Five Ways Las Vegas Casinos Attempt to Manipulate Your Judgment
by Margie Pignataro © 2017 Great Bridge Links
One of the first things I learned at ten years old about gambling in Las Vegas casinos was that once you walk through the casino door, you are under the casino’s influence. Casinos employ many subtle tactics to keep guests in the casino and gambling for as long as possible.
As bizarre as this sounds, some of the techniques casinos used are also effectively used at Disneyland. These techniques are theatrical and involve controlling a guest’s focus, attention, and perceptions. But once you realize what’s going on, you are less susceptible to their power.
1. Pole dancers.
This one is really obvious and at the same time it really isn’t. Most major hotels, such as The Rio, Caesar’s Palace, and the Flamingo have pole dancers in their casinos. They have build narrow stages surrounded by blackjack tables. Scantily clad women dance with a minimum of enthusiasm as men sit at the tables and gamble. I watch these tables whenever I walk through. Men will place bets and then sit staring up at the dancing women, starry-eyed. The women don’t strip. They merely dance rather conservatively, twirling absentmindedly around the pole, and give a moment of attention for tips. This quite obviously causes anyone weak to the women’s charms to break their concentration and lose focus. If gamblers are ogling women, they aren’t paying attention to their game and are most likely to lose. They’re also more likely to stay longer—for the eye candy, to try to make back their loses, perhaps even for the individual attention of the women.
Casinos will let you drink for free when you gamble. That is both ultra cool and extremely dangerous. Of course, the casino doesn’t give you large versions of drinks. You’ll probably never get more than one shot of alcohol per small glass at a time. But the cocktail waitresses will keep them coming. My mother, who taught me everything I know about blackjack and Las Vegas, said that pit bosses would send waitresses over to her when she was on winning streaks. According to my mother, the pit bosses knew drinking gamblers were losing gamblers.
With rare exceptions, there are no windows in Las Vegas casinos. Once you enter, you lose all natural lighting. The glass doors have very dark tinting. It becomes impossible to establish where you are on the strip and what direction you are facing while in a casino. There are also no clocks: it becomes very difficult to establish when you are. This is a technique Disneyland uses: there is nothing taller than the buildings in Disneyland, so once you are inside the gates, all you can see is Disneyland. It is impossible to see the real world, keeping the Disney illusion in tact. Casinos are also notorious labyrinths. Once you’re in, it’s extremely easy to get lost. The signs hanging from ceilings are helpful, but only to a point. In a casino, when the passage of time seems to halt and the world outside doesn’t exist, and you have no idea where you are, it becomes easier to make choices without thinking about consequences.
4. Lights and sounds.
Casinos are dark. The lighting always seems at the level of any bar around eight o’clock. You can see well enough, but the dim lights remove harsh glares and details. It’s a relaxing, comfortable level. Light comes from elaborate, elegant chandeliers or rather sneaky recessed lighting. What draws a gambler’s attention are the lights from slot machines. This is also where much of the sound comes from, which is strange considering that casinos always have dozens of gamblers at a time. The bells and flashing lights of the slots are particularly dazzling. These days, many slots have video screens, which are elaborately decorated and so complex as to be incoherent. As a child, I was also treated to the heavy clanging of coins falling into metal trays (casinos now use vouchers). There is nothing to start gambling fever in a ten year old than the sound of raw, seemingly-free money. These days, jackpots are celebrated with loud bells and flashing lights, and of course groups of screaming, elated drunk gamblers. These sights and sounds are seductive invitations to try one’s luck.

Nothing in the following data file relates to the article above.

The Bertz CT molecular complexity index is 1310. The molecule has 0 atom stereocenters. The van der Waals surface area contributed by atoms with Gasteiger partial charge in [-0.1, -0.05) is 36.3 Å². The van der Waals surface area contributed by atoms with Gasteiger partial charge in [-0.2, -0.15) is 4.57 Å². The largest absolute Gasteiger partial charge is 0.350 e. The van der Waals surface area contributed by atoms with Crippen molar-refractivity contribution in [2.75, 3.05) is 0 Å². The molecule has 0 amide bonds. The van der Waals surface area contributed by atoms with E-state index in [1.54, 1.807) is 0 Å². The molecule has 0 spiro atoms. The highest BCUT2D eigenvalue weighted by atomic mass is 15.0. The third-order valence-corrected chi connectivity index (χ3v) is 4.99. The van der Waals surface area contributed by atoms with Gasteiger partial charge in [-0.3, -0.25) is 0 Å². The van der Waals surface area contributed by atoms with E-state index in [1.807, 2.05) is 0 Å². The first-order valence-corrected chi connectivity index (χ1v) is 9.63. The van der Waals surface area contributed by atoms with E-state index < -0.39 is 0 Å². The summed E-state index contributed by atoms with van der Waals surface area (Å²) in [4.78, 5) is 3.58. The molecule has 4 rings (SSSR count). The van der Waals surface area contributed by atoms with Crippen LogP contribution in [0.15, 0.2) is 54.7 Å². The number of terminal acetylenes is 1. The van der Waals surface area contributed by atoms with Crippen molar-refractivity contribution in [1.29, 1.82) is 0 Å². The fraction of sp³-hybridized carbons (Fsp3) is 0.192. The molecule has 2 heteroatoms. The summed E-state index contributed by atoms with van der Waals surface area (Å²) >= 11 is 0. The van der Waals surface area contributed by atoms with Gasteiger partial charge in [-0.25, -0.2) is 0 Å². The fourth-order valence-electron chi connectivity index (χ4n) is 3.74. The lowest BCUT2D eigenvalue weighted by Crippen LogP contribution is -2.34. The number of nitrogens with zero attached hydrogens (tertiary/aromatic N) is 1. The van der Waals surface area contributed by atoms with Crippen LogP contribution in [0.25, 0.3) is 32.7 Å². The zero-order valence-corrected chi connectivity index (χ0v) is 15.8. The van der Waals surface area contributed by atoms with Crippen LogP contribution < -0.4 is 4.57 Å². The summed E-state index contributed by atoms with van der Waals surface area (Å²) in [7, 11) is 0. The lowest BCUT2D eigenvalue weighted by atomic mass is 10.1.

5. Stores and Restaurants and shows.
It is in the best interests of the casino that gamblers stay as long as possible. The longer someone stays, the more likely are they to gamble. Casinos in themselves have become destination places because of their restaurants, shows, and stores. Places like Caesar’s Palace, the Venetian, and the Bellagio have enormous malls attached. There are also simple things like convenience stores, Starbucks, and food courts. Then there are the rather more unusual offers, such as wedding chapels, car rentals, or oxygen bars. A hotel casino such has Caesar’s has so much within it there is no need to leave the premises for anything.
6. Online Casinos
Of course playing online, you’re in charge of the environment, the convenience and your alcohol consumption. And most people don’t have pole dancers in their living rooms. However, you can be treated to the same kinds of lights and sounds from online slots. And the online industry is still sorting itself out. Insta Casino, is one that aims to provide the player with a great, fast, secure, friendly and unique customer experience.
The first online casino was launched in 1994 in the Caribbean nation of Antigua and Barbuda. Since then a lot of progress has been made, and the software has moved from workstations to laptops to mobile devices. Will 2017 bring the first Virtual Reality online casinos?
Today there are online casinos operating out of 85 countries. If you’d like to find out about an affiliate program in the online casino industry, check out Honest Partners affiliate program.